Lindsay Tanner was promised Finance — anything to keep him away from all those mentoring and feel good policy agendas. Frankly they give me the sh-ts. I have never understood socialist ideology and all that post-modern preventative interventionist bunkum. Sounds like he is trying to walk both sides of the street. Ditto for Nicola Roxon in Health. Surprisingly she excels here, with her endless advisory bodies and taskforces and shampooing and conditioning. Our relationship, however, remains oily and full of frisures and I know a bouncy and full bodied friendship won’t happen overnight.

Simon Crean was rewarded with Trade. Some say he’s a decent, sincere and well respected bloke. Luckily, I’m not some. I can’t have a demoted skipper hanging around like something Albo lets loose at the Dispatch Box. I’ll force him out before the next election.

For Stephen Smith I bestow my beloved portfolio of Foreign Affairs. He is provided with some sage advice: “Keep it safe and warm, feed it regularly, and if you ever take it out for a walk, you’ll be killed”. So far, so good.

Chris Evans is leader in the senate and has Immigration. Not sure about this dour West Australian. He was once overheard telling an adviser I was “prickly”, or perhaps he said I was “a prick”; either way, he needs to watch his back.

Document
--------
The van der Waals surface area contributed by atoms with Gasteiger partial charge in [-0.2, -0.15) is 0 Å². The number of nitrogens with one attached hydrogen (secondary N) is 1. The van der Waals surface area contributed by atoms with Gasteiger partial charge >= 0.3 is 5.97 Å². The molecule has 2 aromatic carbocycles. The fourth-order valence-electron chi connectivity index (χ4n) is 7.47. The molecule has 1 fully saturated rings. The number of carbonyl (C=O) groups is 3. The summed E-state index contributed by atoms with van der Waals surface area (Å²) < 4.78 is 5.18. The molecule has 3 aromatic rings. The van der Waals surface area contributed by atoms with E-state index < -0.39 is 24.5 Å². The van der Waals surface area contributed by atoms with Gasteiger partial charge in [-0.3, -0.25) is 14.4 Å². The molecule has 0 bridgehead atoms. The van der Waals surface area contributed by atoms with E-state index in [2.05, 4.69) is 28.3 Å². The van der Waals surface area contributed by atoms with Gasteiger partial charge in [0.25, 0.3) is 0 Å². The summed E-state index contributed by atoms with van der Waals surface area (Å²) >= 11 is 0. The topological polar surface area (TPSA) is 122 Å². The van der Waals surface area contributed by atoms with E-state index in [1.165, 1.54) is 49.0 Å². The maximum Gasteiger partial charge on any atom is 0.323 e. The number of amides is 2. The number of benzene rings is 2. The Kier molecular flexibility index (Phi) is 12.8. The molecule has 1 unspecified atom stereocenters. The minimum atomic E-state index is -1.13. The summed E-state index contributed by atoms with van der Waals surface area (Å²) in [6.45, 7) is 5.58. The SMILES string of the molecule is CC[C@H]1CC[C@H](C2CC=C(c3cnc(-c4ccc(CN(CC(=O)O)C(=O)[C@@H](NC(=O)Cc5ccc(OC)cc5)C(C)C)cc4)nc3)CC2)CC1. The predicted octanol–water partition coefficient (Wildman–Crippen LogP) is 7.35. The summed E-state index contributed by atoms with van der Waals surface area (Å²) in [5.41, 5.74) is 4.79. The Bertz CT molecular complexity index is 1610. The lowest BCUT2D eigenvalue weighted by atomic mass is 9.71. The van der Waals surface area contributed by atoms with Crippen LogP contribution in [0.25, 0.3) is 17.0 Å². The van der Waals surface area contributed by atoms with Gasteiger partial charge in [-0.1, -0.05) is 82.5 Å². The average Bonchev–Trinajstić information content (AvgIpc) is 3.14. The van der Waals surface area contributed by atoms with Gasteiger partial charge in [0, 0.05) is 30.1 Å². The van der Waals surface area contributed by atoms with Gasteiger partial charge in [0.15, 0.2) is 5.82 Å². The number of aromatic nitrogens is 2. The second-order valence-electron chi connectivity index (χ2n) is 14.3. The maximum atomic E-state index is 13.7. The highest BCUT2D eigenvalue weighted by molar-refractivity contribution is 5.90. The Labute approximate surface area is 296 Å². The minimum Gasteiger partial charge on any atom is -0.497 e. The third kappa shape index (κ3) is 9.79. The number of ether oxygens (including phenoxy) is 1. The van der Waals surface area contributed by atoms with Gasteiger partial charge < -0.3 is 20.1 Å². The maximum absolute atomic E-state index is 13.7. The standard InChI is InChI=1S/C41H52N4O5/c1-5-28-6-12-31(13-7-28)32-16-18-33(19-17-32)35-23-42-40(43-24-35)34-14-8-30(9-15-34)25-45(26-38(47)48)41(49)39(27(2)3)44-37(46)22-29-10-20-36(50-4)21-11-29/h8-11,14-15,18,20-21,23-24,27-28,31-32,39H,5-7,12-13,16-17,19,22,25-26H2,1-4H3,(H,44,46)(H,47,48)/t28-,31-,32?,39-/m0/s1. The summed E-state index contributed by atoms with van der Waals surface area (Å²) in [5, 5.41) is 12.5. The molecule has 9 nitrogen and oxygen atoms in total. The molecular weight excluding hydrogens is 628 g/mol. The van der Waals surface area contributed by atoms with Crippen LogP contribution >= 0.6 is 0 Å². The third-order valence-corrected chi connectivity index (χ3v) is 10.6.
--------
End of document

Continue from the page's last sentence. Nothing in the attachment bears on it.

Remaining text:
Kim Carr was likewise furnished with rich booty for support over that lug Beazley. Carr, like some Etruscan terra cotta pottery come to life, creates Richter Scale tremors in my lower intestinal valleys. Regardless, what damage can a rabid left wing reformist do to our industry agenda?

Speaking of things rabid and left, Anthony Albanese is Leader of the House and handed the enormous responsibilities of Transport, Infrastructure and Local Government. One trusts the weight of responsibility will crush him to bits. Albo is not popular with the public at large, or anyone who has actually met him in person, but just as Howard had Abbott, so I one must accommodate Albanese.

Jenny Macklin deserved something of substance given her many years of service. Jenny has many fine attributes, such as a wonderful singing voice. Shame she can’t talk in tune. Nevertheless, disadvantaged groups and the Aboriginal people of Australia will find tremendous empathy with a middle class frump from Melbourne.